During the first quarter, U.S. sales of hybrids, plug-in hybrids and all-electric vehicles increased 44 percent, to 113,457 units, compared with the same quarter a year ago. In March, sales of vehicles in with alternative powertrains were double what they were in January.
For makers of these types of vehicles, the Q1 sales figures go a long way toward validating their steadfast belief in the viability of the segment, despite low demand, cynicism and political bantering.
Hybrids have proven to be the most popular type of alternative powertrain autos with consumers. During the first quarter U.S. consumers purchased 106,207 hybrids. Plug-in hybrids and all-electric models accounted for a much smaller piece of the pie with only 7,220 units being sold.
Sales of the Toyota Prius, including the new wagon and subcompact models, were up significantly during the first quarter. And sales of the Nissan Leaf all-electric vehicle reached 1,733 units – quadruple the number sold in the first quarter of 2011. March was also a high water sales month for the Chevrolet Volt plug-in hybrid.
One reason for the improved numbers is undoubtedly the surge in prices at the pump. Nationwide average prices for gasoline and diesel climbed 19 percent during the first quarter, but there is apparently more to it than simple economics. Dramatic increases in fuel prices in the summer of 2008 and spring of 2011 didn’t produce a similar boost in purchases of hybrids and EVs. Most analysts and dealers agree that pent up demand and more affordable pricing are behind the surge in sales.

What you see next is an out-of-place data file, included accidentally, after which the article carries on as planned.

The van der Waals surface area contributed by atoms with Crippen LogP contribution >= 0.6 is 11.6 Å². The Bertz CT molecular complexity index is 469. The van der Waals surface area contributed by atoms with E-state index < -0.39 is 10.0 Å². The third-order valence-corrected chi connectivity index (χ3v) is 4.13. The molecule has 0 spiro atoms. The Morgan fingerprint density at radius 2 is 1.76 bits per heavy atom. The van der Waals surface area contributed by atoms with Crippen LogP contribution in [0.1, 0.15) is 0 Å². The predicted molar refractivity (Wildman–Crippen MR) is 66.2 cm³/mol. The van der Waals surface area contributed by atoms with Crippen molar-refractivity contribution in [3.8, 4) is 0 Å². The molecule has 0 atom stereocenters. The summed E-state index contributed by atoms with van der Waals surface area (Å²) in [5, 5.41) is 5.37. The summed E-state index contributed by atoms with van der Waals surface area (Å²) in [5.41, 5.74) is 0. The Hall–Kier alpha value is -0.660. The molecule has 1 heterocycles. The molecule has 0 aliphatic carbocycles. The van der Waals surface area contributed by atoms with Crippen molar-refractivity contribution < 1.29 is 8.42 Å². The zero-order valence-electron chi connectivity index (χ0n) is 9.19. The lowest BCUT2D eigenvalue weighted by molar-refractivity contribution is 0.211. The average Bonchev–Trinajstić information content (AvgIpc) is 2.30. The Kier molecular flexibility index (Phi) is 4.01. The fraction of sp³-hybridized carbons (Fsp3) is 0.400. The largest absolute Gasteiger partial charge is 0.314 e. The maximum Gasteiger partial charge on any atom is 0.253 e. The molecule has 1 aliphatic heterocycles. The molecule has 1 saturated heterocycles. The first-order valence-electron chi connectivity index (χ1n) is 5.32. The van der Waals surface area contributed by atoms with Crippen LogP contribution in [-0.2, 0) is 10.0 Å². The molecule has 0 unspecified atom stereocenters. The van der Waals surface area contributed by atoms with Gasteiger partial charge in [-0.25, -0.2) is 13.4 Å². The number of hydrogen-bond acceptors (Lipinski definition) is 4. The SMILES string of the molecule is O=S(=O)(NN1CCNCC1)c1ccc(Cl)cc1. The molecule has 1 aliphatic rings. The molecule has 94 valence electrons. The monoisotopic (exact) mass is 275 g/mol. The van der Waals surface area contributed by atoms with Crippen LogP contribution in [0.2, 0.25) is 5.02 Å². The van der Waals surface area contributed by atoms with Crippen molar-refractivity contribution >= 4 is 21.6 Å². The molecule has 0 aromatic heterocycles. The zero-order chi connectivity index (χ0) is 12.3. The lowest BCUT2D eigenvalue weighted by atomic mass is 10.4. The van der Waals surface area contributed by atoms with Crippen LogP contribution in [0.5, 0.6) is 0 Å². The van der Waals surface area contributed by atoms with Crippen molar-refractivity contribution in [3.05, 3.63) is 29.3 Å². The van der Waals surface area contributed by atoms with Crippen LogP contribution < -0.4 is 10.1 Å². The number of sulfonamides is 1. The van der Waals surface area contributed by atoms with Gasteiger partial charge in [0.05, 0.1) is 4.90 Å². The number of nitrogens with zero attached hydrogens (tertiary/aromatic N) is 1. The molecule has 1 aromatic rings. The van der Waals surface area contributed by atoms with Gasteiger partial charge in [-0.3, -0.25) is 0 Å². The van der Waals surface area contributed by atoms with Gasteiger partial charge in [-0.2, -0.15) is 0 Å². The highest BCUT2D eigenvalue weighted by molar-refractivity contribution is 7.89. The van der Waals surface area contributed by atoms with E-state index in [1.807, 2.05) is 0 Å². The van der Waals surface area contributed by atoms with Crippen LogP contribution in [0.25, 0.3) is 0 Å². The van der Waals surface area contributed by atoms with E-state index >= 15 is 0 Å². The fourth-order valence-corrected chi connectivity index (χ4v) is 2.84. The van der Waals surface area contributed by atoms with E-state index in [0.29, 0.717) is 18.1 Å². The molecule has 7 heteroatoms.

The Japan earthquake and tsunami in March 2011 hampered production of a number of top-selling hybrid models, including the Prius.
Automotive consultant Alan Baum says, “This year that supply problem has largely been solved, and you’re seeing increased demand on top of it,” and he predicts, “We’re going to see hybrid sales only get stronger in coming months.”
CEO of Northcutt Chevrolet-Buick-Toyota, Leonard Northcutt, sold all seven of the Priuses on his lot in ten day period in March. In the past, it would have taken a month and a half to sell that many Priuses. Northcutt attributes the brisk sales to higher prices at the pump. He said, “I think some people are saying ‘Uh-oh, I’ve seen this before.’ They already worry that gas prices are headed above $4 so they want to do something before it gets to that point.”
In March, sales of the Toyota Prius reached 27,800 units, up 49 percent from a year earlier. Of those, 4,937 were Prius Vs which launched last fall, and 4,875 were Prius C or plug-in models which launched last month. At $19,710, the Prius C is priced about $4,000 below the regular Prius liftback and gets an estimated 53 mpg/city.
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